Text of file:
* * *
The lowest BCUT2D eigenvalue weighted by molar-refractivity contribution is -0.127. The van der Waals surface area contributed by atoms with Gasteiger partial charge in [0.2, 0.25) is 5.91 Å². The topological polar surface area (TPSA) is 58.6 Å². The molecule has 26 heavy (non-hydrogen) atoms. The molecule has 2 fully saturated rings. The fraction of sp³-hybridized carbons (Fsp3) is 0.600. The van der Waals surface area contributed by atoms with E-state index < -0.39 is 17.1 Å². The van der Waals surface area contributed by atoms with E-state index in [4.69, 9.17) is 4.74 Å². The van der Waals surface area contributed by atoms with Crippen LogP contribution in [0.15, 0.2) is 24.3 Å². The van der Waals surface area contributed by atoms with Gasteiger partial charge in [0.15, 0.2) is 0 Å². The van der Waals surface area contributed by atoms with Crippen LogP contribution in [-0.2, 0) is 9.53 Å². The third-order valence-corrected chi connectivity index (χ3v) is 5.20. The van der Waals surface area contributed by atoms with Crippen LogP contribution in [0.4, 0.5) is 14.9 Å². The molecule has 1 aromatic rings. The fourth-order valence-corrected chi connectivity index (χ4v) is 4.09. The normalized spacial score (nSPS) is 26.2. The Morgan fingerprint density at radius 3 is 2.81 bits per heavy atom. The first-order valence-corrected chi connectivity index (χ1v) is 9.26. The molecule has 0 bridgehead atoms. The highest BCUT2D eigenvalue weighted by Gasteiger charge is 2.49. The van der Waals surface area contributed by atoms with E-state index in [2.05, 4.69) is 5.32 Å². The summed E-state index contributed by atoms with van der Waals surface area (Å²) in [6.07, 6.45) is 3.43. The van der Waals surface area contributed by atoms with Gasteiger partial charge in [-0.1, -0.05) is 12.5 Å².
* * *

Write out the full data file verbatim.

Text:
The lowest BCUT2D eigenvalue weighted by molar-refractivity contribution is -0.127. The van der Waals surface area contributed by atoms with Gasteiger partial charge in [0.2, 0.25) is 5.91 Å². The topological polar surface area (TPSA) is 58.6 Å². The molecule has 26 heavy (non-hydrogen) atoms. The molecule has 2 fully saturated rings. The fraction of sp³-hybridized carbons (Fsp3) is 0.600. The van der Waals surface area contributed by atoms with E-state index < -0.39 is 17.1 Å². The van der Waals surface area contributed by atoms with E-state index in [4.69, 9.17) is 4.74 Å². The van der Waals surface area contributed by atoms with Crippen LogP contribution in [0.15, 0.2) is 24.3 Å². The van der Waals surface area contributed by atoms with Gasteiger partial charge in [0.15, 0.2) is 0 Å². The van der Waals surface area contributed by atoms with Crippen LogP contribution in [-0.2, 0) is 9.53 Å². The third-order valence-corrected chi connectivity index (χ3v) is 5.20. The van der Waals surface area contributed by atoms with Crippen LogP contribution in [0.4, 0.5) is 14.9 Å². The molecule has 1 aromatic rings. The fourth-order valence-corrected chi connectivity index (χ4v) is 4.09. The normalized spacial score (nSPS) is 26.2. The Morgan fingerprint density at radius 3 is 2.81 bits per heavy atom. The first-order valence-corrected chi connectivity index (χ1v) is 9.26. The molecule has 0 bridgehead atoms. The highest BCUT2D eigenvalue weighted by Gasteiger charge is 2.49. The van der Waals surface area contributed by atoms with E-state index in [2.05, 4.69) is 5.32 Å². The summed E-state index contributed by atoms with van der Waals surface area (Å²) in [6.07, 6.45) is 3.43. The van der Waals surface area contributed by atoms with Gasteiger partial charge in [-0.1, -0.05) is 12.5 Å².